Pushing Training – Training Tips for Chicks

Carolyn Parker practicing a front leaning rest as part of her pushing training

Carolyn Parker practicing a Front Leaning Rest.

It’s no secret that climbing requires well-developed pulling strength. 

It’s also no secret that climbers love to train and love to train their pulling muscles.

However, to stay in balance, climbers also need to train their pushing muscles.

In fact, climbers may need to train their pushing muscles as much, or possibly more, than their pulling muscles.

The problem with strength imbalances is that they can lead to injury. 

The good news is that you can balance your strength, injury-proof your body and increase your performance by training your pushing muscles.

Pushing movements can be broken down into three basic catagories (or range-of-motions):

  1. Forward Pushing – like the traditional push-up.
  2. Upward Pushing – like an overhead press.
  3. Downward Pushing – like dips.

Forward Pushing Training

Forward Pushing includes the standard push-up.

You can find a push-up tutorial at the bottom of my post, How To Get Stronger Without Getting Bigger. This post also explains why if you can easily perform 10 reps of any of the following exercises, it’s time to make it harder! Try 5 x 5, 5 x 3, or 6 x 2.

When you can do a push up from your toes and you’ve mastered a Front Leaning Rest and Ring Support as explained in my post, Core Movement – Advance Your Core Strength, you can start doing push-ups in a wide variety of range-of-motions. 

The following forward-pushing variations will help you build even more shoulder stability.

Walking Push Ups: Do a single, standard push up. Then place one hand slightly forward and do a push-up from this offset hands position. Next, place your hand slightly lower, closer to the midline of your body, and do a push up from this position. Repeat with the opposite hand.

Ring Push Ups: Hold your hands on the rings with your feet on the floor, or on a box. Establish a strong plank position. Lower your body, elbows at your sides, shoulders, and shoulder blades strong and stable. Lower until your thumbs hit your armpits. Then, press up without breaking your plank position. Keep your hands and arms stable. You can progress to this movement by trying it first on your knees, then on your toes.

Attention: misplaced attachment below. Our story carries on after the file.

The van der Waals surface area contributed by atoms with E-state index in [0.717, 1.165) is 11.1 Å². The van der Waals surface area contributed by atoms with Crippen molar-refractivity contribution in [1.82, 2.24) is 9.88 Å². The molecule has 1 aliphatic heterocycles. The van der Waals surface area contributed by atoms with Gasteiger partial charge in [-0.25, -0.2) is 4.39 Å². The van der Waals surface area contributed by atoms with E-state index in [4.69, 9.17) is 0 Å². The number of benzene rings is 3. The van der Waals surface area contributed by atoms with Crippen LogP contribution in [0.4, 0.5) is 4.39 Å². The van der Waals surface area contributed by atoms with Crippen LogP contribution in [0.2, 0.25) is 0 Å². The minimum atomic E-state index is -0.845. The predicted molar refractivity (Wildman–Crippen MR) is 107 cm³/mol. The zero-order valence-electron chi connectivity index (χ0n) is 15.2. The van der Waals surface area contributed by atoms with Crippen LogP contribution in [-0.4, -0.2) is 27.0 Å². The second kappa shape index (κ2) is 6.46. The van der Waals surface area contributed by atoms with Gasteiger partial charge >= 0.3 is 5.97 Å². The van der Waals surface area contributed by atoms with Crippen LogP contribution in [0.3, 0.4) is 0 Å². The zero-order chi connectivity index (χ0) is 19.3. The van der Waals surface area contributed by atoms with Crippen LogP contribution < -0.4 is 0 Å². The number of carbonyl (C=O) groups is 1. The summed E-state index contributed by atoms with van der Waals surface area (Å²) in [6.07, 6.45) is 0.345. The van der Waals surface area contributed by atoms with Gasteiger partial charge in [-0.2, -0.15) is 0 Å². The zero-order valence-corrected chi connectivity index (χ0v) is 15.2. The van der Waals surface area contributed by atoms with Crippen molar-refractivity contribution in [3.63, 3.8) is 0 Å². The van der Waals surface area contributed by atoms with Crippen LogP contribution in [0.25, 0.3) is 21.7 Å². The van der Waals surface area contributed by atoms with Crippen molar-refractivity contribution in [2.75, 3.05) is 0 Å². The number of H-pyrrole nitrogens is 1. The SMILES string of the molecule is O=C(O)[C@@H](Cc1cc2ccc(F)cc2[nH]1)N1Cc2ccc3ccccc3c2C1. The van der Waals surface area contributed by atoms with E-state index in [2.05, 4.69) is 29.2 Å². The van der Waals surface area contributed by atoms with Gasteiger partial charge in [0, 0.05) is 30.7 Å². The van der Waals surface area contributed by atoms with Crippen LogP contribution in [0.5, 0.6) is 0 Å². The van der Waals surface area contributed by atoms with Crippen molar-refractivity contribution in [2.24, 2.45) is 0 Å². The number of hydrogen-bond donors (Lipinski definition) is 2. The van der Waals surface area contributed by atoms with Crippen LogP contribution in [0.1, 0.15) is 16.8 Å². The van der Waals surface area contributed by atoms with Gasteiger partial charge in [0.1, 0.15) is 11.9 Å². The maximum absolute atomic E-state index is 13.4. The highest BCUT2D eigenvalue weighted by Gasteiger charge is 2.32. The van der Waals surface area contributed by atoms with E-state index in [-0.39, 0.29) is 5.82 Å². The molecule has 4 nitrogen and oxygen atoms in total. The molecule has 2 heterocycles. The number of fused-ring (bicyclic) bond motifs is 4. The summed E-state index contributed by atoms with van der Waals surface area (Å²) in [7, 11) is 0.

Archers: Archers are a complex and fantastic exercise for climbers. Just be careful! From either knees or toes, hold a solid plank position with your hands on the rings. Progress cautiously as you move one arm in a standard pushing movement, while the other flys or hinges out to the side at 10, or 2 o’clock.

Upward Pushing Training

Overhead strength and stability is key for fitness. Not only does overhead strength help prevent muscle-imbalance injuries, it’s important to remember that you can only pull as much as you can push . . .

Push Press: Use dumb bells (DB) or kettle bells (KB). What’s important is that a push press is not static. It’s actually a leg-assisted press. Learning to manipulate weight by transferring energy or momentum from stronger body parts (legs and core) to less-strong parts (arms) is key in most sports.

Begin with either KBs or DBs at your shoulders.Then, bend your legs slightly. Keeping your weight on your heals, push-up with your legs and arms at the same time. Once your arms are straight and the weight is overhead, pause for a moment. Stabilize the weight by briefly retracting your shoulder blades. Then, lower the weight. Repeat.

Plate Hold: Begin by holding a standard plate. (Or, you can use DBs or KBs for a greater, unstable-mass challenge.) Activate your legs, glutes and core. Then, press the plate overhead, (providing you have adequate ROM). Then, retract your shoulderblades to stabilize the weight. Breathe and hold. Work up to 60 secs with 45lbs.

Plate Hold for pushing training

Plate Hold

Handstand Hold:  Do a handstand against the wall and progress to a handstand hold for time.

Handstand Hold for pushing training

Handstand Hold

Downward Pushing Training

Dips: Dips are historically difficult for women. However, women can and should train them because precisely because they are difficult!

Bench Dip: Start by trying dips on a bench first. Put your heels on one bench and your hands on another bench. Bend your arms until they move past 90 degrees. Don’t ever cheat on the ROM on any exercise.

Dips: When you can do bench dips, progress to the dip bars. Begin, by using your toes for assistance and then by doing them without assistance.

 

Ring Dips: Next, you can move onto the rings. Just like on the dip bars, use your toes for assistance at first. Then, progress to ring dips with no assistance. (Note – it helps to be able to hold a Ring Support for at least 60 secs before trying a ring dip.)

Now, go and get stronger!

Stay tuned for Pulling Movements coming up next.

For more detailed programing information contact me at www.rippleffectraining.com or via e-mail.

Signing off for now,

Carolyn Parker

Athlete, Trainer, Guide

Founder Ripple Effect Training

Gym Jones, Fully Certified Instructor

AMGA Certified Rock Guide